Last but not least, a very important criterion for target selection is the opportunity for product differentiation. Industry discussions on biosimilar differentiation far too often center on price alone. However, in many therapeutic fields—definitely in prescription drug products and especially in the absence of automatic product substitution mechanisms—the prescription decision is more complex and based on factors other than price. Biosimilars will not be big sellers when only given a markdown of 20 to 30% compared with the originator product. The biosimilars industry hurts itself heavily in the long-term with price-focused competition. Having invested substantial sums for development, registration and marketing of a biosimilar, a negative spiral of continuous markdowns with subsequent and incessant eroding margins is definitely not the investor’s first choice.
Finox Biotech is organized as a so-called virtual biotech. The company has no internal development or production capacities and in-sources these within a network of partners. Actually, the team consists of about 5.5 full-time equivalents. The company’s operations are, therefore, fully focused on the identification, commissioning, leadership and supervision of external partners. The selection of partners is therefore highly crucial to the company’s success.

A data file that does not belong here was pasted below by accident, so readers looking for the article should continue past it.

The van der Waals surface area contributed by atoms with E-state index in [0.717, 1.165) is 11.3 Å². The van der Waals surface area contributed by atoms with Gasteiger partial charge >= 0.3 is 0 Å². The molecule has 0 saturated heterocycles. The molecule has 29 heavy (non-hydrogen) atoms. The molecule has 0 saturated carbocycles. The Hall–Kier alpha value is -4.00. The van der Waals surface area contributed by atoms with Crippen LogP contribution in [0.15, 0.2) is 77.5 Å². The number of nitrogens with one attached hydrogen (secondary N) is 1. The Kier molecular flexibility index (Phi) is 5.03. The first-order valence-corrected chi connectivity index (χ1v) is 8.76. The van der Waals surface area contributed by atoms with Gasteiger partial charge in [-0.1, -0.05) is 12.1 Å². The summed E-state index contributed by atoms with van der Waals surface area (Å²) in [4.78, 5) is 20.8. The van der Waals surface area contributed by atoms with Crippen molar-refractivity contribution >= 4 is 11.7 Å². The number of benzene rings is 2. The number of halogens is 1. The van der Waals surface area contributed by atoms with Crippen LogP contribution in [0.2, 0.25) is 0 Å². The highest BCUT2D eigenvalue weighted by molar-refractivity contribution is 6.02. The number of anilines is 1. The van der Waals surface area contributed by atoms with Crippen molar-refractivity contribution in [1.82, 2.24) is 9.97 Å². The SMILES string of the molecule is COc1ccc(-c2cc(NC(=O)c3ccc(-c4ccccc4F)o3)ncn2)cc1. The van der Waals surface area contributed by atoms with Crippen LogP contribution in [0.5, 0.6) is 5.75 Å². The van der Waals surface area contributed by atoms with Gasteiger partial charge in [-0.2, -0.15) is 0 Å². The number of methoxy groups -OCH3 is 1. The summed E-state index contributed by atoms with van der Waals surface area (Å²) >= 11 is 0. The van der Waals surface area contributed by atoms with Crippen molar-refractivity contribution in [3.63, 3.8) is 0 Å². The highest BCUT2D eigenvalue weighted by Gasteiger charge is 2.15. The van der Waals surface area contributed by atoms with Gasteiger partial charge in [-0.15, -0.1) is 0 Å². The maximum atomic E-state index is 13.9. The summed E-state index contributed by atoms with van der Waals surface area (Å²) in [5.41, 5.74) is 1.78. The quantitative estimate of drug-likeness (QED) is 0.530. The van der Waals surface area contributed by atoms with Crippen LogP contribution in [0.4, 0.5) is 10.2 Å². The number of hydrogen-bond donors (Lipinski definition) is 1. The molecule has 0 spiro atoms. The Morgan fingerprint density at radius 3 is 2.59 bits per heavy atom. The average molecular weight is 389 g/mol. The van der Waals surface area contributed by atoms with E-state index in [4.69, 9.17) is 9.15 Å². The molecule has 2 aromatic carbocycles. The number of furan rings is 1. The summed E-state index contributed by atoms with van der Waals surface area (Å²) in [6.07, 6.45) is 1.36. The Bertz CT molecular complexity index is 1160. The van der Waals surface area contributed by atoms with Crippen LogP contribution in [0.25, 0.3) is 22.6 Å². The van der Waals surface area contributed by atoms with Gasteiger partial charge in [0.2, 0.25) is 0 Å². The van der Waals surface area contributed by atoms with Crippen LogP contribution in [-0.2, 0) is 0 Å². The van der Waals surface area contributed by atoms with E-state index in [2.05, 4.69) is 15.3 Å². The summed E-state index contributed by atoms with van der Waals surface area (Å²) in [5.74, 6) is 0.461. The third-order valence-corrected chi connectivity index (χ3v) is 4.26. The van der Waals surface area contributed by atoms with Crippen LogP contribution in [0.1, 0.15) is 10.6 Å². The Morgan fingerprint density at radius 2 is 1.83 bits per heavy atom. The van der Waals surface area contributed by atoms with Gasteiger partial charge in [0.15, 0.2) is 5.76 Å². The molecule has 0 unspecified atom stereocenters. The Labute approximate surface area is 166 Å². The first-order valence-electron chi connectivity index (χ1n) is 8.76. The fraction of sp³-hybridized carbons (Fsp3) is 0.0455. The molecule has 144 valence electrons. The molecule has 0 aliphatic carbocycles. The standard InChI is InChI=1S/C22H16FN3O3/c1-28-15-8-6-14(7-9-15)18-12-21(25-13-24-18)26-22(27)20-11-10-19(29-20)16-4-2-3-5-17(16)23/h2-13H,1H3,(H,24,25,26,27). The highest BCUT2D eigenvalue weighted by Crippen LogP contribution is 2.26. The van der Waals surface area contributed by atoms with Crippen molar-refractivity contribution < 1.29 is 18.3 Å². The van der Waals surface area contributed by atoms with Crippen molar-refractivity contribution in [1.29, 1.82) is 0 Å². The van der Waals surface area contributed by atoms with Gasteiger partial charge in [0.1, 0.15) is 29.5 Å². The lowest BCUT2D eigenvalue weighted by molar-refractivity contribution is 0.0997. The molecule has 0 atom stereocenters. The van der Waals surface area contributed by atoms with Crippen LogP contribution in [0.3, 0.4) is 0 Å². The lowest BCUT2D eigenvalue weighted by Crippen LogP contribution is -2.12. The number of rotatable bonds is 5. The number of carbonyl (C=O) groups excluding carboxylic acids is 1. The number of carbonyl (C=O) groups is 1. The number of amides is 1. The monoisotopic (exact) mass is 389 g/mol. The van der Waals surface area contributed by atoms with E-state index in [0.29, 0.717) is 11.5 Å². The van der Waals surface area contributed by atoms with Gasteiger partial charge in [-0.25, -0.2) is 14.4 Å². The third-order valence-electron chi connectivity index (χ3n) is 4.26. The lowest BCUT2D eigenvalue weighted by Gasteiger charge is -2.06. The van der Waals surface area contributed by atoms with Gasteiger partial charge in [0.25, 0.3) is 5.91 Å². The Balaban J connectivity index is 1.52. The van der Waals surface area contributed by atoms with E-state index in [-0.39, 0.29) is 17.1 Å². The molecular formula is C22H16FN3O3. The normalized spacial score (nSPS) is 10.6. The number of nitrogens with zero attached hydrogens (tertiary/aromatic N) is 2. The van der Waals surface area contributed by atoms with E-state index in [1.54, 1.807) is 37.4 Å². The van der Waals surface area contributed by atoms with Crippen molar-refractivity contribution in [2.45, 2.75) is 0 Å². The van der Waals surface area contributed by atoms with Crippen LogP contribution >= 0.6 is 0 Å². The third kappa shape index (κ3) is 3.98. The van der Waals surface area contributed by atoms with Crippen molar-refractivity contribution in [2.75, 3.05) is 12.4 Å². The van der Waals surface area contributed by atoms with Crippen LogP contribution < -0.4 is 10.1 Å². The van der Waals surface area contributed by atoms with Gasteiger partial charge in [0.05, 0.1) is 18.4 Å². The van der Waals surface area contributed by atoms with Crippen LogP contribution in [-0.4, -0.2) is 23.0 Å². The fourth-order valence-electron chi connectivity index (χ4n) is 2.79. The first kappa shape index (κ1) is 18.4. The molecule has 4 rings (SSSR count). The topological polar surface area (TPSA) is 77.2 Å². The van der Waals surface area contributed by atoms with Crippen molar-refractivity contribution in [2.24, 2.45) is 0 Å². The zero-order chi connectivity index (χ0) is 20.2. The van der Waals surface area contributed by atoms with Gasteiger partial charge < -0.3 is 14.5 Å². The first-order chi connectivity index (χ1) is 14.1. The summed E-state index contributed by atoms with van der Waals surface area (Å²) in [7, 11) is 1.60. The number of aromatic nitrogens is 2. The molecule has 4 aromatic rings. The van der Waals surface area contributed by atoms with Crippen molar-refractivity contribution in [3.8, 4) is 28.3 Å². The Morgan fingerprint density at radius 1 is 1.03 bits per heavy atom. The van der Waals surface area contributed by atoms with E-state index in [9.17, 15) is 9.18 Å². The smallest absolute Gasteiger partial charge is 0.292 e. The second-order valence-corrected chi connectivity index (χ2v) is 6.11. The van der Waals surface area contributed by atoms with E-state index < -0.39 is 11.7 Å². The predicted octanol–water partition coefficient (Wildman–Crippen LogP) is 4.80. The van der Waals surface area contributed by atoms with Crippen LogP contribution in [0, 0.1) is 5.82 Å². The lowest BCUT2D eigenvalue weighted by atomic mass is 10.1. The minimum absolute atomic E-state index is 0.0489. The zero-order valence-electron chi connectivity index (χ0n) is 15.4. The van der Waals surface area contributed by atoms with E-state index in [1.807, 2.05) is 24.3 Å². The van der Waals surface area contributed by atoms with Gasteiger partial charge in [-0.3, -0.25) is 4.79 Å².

With only a relatively small amount of business to propose, you may conclude that it is difficult to foster interest with qualified potential partners, small or large. However, given the appetite of contract developers and manufacturers for gaining a biosimilar track record reality proves the opposite to be true. But care must be taken, as some contract organizations find it very difficult to internalize the different needs of biosimilar development compared with new compound development. The latter is primarily about research (with long timelines and trial and error loops), but biosimilar projects are much more about straightforward development on short timelines and scarce budgets.
For small organizations such as Finox Biotech, it is important to find partners that match these focused structures. They may be small (or large) companies who have organized themselves into small entrepreneurial units with whom to interact. A large organization with steep or abyssal hierarchies and a crowd of people interfacing on common business issues would overburden the capacities of a small start-up. Furthermore, in a virtual development and supply setup it is essential that the resulting network becomes a real entity. For biologics, “the process is the product,” so in a virtual development and product supply chain, the implementation of this vision becomes even more critical to turn out a sound product. One requires partners who fully understand the implication of this vision and let the previous and the consecutive partner in the chain access activities to create smooth interfacing. All partners must also buy into the overall responsibility, as it is not feasible for a small core team to oversee and guide every detail in the interface between two external partners. These companies need to interconnect of their own accord—a signal that they have internalized the overall product understanding and commitment.In Part II, Anjan Selz focuses on the product itself, offering candid insight into development, differentiation, and credibility.